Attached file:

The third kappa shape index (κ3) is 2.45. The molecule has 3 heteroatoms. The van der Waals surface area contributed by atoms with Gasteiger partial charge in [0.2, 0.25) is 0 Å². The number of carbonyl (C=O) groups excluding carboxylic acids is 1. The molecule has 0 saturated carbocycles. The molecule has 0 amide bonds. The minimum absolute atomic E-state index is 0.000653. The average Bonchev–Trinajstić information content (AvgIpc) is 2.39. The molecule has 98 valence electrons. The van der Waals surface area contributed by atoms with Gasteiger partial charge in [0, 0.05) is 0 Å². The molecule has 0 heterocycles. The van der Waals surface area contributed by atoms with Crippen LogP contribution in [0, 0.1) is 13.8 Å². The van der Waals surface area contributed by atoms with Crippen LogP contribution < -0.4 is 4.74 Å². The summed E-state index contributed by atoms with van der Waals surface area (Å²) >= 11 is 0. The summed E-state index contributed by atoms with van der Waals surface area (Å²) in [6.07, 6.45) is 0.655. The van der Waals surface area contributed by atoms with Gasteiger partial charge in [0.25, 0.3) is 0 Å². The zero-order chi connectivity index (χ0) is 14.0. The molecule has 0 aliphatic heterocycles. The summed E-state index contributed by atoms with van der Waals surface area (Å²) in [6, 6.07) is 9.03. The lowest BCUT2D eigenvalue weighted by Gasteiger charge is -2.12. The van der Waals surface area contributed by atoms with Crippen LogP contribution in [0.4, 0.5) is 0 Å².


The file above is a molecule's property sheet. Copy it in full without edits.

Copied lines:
The third kappa shape index (κ3) is 2.45. The molecule has 3 heteroatoms. The van der Waals surface area contributed by atoms with Gasteiger partial charge in [0.2, 0.25) is 0 Å². The number of carbonyl (C=O) groups excluding carboxylic acids is 1. The molecule has 0 saturated carbocycles. The molecule has 0 amide bonds. The minimum absolute atomic E-state index is 0.000653. The average Bonchev–Trinajstić information content (AvgIpc) is 2.39. The molecule has 98 valence electrons. The van der Waals surface area contributed by atoms with Gasteiger partial charge in [0, 0.05) is 0 Å². The molecule has 0 heterocycles. The van der Waals surface area contributed by atoms with Crippen LogP contribution in [0, 0.1) is 13.8 Å². The van der Waals surface area contributed by atoms with Crippen LogP contribution < -0.4 is 4.74 Å². The summed E-state index contributed by atoms with van der Waals surface area (Å²) >= 11 is 0. The summed E-state index contributed by atoms with van der Waals surface area (Å²) in [6.07, 6.45) is 0.655. The van der Waals surface area contributed by atoms with Gasteiger partial charge in [0.25, 0.3) is 0 Å². The zero-order chi connectivity index (χ0) is 14.0. The molecule has 0 aliphatic heterocycles. The summed E-state index contributed by atoms with van der Waals surface area (Å²) in [6, 6.07) is 9.03. The lowest BCUT2D eigenvalue weighted by Gasteiger charge is -2.12. The van der Waals surface area contributed by atoms with Crippen LogP contribution in [0.4, 0.5) is 0 Å².